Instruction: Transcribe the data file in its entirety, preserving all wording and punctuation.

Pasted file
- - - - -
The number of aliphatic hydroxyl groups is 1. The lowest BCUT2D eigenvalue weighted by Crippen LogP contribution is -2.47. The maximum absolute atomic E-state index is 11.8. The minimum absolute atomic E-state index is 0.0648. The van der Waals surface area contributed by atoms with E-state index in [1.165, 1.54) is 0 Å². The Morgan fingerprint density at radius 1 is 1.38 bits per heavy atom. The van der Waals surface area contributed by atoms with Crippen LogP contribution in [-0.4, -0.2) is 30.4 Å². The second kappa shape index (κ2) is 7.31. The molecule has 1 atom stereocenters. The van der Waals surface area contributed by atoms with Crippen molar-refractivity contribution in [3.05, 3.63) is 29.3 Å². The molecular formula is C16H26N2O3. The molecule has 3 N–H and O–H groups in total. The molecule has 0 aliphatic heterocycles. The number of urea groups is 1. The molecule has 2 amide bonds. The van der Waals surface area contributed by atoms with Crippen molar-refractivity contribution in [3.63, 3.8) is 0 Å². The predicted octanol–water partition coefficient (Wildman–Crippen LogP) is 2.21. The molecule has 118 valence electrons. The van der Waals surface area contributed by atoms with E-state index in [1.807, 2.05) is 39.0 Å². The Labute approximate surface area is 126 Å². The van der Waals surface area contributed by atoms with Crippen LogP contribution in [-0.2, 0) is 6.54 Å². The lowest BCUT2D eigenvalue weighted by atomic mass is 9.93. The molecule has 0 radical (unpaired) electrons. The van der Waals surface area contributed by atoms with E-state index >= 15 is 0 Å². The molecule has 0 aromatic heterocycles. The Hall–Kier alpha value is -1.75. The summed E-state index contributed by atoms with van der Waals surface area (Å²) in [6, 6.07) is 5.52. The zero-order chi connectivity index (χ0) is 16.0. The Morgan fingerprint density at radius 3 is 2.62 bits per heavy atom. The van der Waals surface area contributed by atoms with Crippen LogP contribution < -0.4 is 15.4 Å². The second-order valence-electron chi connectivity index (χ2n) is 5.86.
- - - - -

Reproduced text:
The number of aliphatic hydroxyl groups is 1. The lowest BCUT2D eigenvalue weighted by Crippen LogP contribution is -2.47. The maximum absolute atomic E-state index is 11.8. The minimum absolute atomic E-state index is 0.0648. The van der Waals surface area contributed by atoms with E-state index in [1.165, 1.54) is 0 Å². The Morgan fingerprint density at radius 1 is 1.38 bits per heavy atom. The van der Waals surface area contributed by atoms with Crippen LogP contribution in [-0.4, -0.2) is 30.4 Å². The second kappa shape index (κ2) is 7.31. The molecule has 1 atom stereocenters. The van der Waals surface area contributed by atoms with Crippen molar-refractivity contribution in [3.05, 3.63) is 29.3 Å². The molecular formula is C16H26N2O3. The molecule has 3 N–H and O–H groups in total. The molecule has 0 aliphatic heterocycles. The number of urea groups is 1. The molecule has 2 amide bonds. The van der Waals surface area contributed by atoms with Crippen molar-refractivity contribution in [3.63, 3.8) is 0 Å². The predicted octanol–water partition coefficient (Wildman–Crippen LogP) is 2.21. The molecule has 118 valence electrons. The van der Waals surface area contributed by atoms with E-state index in [1.807, 2.05) is 39.0 Å². The Labute approximate surface area is 126 Å². The van der Waals surface area contributed by atoms with Crippen LogP contribution in [-0.2, 0) is 6.54 Å². The lowest BCUT2D eigenvalue weighted by atomic mass is 9.93. The molecule has 0 radical (unpaired) electrons. The van der Waals surface area contributed by atoms with E-state index >= 15 is 0 Å². The molecule has 0 aromatic heterocycles. The Hall–Kier alpha value is -1.75. The summed E-state index contributed by atoms with van der Waals surface area (Å²) in [6, 6.07) is 5.52. The zero-order chi connectivity index (χ0) is 16.0. The Morgan fingerprint density at radius 3 is 2.62 bits per heavy atom. The van der Waals surface area contributed by atoms with Crippen LogP contribution < -0.4 is 15.4 Å². The second-order valence-electron chi connectivity index (χ2n) is 5.86.